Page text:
George Gankas: Challenging the Myths of Golf Instruction

The driving range at Westlake Golf Course outside Los Angeles isn’t where you’d expect to find golf’s hottest swing instructor. Artificial-turf mats and striped range balls greet golfers, not plush grass and Pro V1s. Numbered signs serve as targets and golfers come dressed in everything from jeans and sneakers to swimsuits and flip-flops. Tucking your shirt in is optional, and it may not be a collared shirt.

That suits iconoclastic George Gankas just fine. A burgeoning social-media star and teaching professional who never took a single lesson—nor was taught how to give one—Gankas last November debuted at No. 11 on Golf Digest’s prestigious list of “The 50 Best Teachers in America,” the highest ranking for any first-timer.

George Gankas
(Photo by Brinson Banks)

Gankas, 49, is challenging the myths about how the golf swing should be taught. His mantra: There’s more than one way to get things done. No better proof exists than Gankas’s star pupil, 2019 NCAA individual champion Matthew Wolff, whose backswing is about as unorthodox as any in golf.

“Normal is not even in his vocabulary,” says Wolff, who began working with Gankas when he was 14. “It’s all about whatever you feel. No matter what swing you have, he’s going to work with it, not try to change you, and yet make you a better player.”

A former high school wrestler who went from shooting “120-something” to the 70s within a year and later earned a partial playing scholarship to Cal State Northridge, Gankas became enamored with the swing and began studying such legends as Jack Nicklaus, Ben Hogan, and Sam Snead, wondering how their swings were so different yet so efficient at impact. While playing on various mini-tours, he caddied at nearby Sherwood Country Club and started giving tips to many of the club’s celebrity members, including Janet Gretzky, wife of “The Great One,” hockey legend Wayne Gretzky. It was Mrs. Gretzky who vouched for Gankas and got him a job at Westlake in 2007.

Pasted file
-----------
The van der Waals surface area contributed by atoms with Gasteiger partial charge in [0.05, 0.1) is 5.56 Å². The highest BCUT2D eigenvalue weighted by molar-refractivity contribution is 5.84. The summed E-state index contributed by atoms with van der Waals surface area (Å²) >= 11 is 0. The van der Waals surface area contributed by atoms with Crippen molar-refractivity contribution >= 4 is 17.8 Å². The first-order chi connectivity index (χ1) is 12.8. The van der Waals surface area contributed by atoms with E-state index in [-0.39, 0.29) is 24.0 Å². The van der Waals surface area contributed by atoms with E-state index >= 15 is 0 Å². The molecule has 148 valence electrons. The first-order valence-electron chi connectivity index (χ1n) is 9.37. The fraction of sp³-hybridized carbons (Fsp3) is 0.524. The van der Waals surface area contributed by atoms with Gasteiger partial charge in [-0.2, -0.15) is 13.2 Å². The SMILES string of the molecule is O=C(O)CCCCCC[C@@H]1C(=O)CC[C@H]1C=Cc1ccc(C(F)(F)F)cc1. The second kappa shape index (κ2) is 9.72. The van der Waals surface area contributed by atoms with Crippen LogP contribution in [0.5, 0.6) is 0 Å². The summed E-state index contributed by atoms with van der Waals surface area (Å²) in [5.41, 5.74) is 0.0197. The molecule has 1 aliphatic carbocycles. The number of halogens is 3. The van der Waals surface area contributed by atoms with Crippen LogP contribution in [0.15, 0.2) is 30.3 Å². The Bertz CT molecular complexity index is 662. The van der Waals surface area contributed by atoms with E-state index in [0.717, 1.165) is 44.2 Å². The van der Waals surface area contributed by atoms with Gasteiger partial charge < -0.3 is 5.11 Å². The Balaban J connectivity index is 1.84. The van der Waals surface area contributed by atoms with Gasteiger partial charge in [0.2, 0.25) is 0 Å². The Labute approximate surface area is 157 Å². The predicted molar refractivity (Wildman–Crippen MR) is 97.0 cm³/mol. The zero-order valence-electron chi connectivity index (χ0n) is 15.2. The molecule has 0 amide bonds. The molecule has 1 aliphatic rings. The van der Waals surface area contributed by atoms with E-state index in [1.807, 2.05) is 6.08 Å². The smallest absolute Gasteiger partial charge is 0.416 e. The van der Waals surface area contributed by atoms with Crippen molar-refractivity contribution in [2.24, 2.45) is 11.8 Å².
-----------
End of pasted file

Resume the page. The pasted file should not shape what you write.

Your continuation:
Gankas quickly gained a reputation for developing junior players and had no problem filling his lesson book. “I had every junior in California who wasn’t any good,” jokes Gankas.

That all changed in 2013, when Gankas started filming “stupid stuff” in his backyard, posting students’ swings on social media just for fun. Before long, he had people coming to Westlake from all over the country—and the world—asking him to dissect their swing and post it on Instagram. Today, Gankas has more than 200,000 followers on Instagram and 50,000 on YouTube. He also has a new subscription-based website full of tips,

“Every kid I taught was like, ‘Dude, can I go on the ’Gram?’” says Gankas. “It got to a different level than I ever thought it would go.”

Social-media stardom had other benefits. Gankas now charges $800 per hour and is booked eight months in advance, which means he’s getting not just top-ranked juniors and college players as students, but CEOs and PGA Tour stars. Besides Wolff, Gankas teaches Padraig Harrington, Sung Kang, and 18-year-old Akshay Bhatia, the former number-one-ranked junior golfer in the world.

“It has created more demand,” says Gankas of all the attention. “I’ve got a lot of very successful people now, and I’m not used to having that crowd. It’s hard work. It really is. I can’t just watch them hit balls and collect a paycheck. That’s not going to work well for me and never would because that’s not my style. I’m going to bust my ass and see to it that they get better. Everyone does get better when they leave.”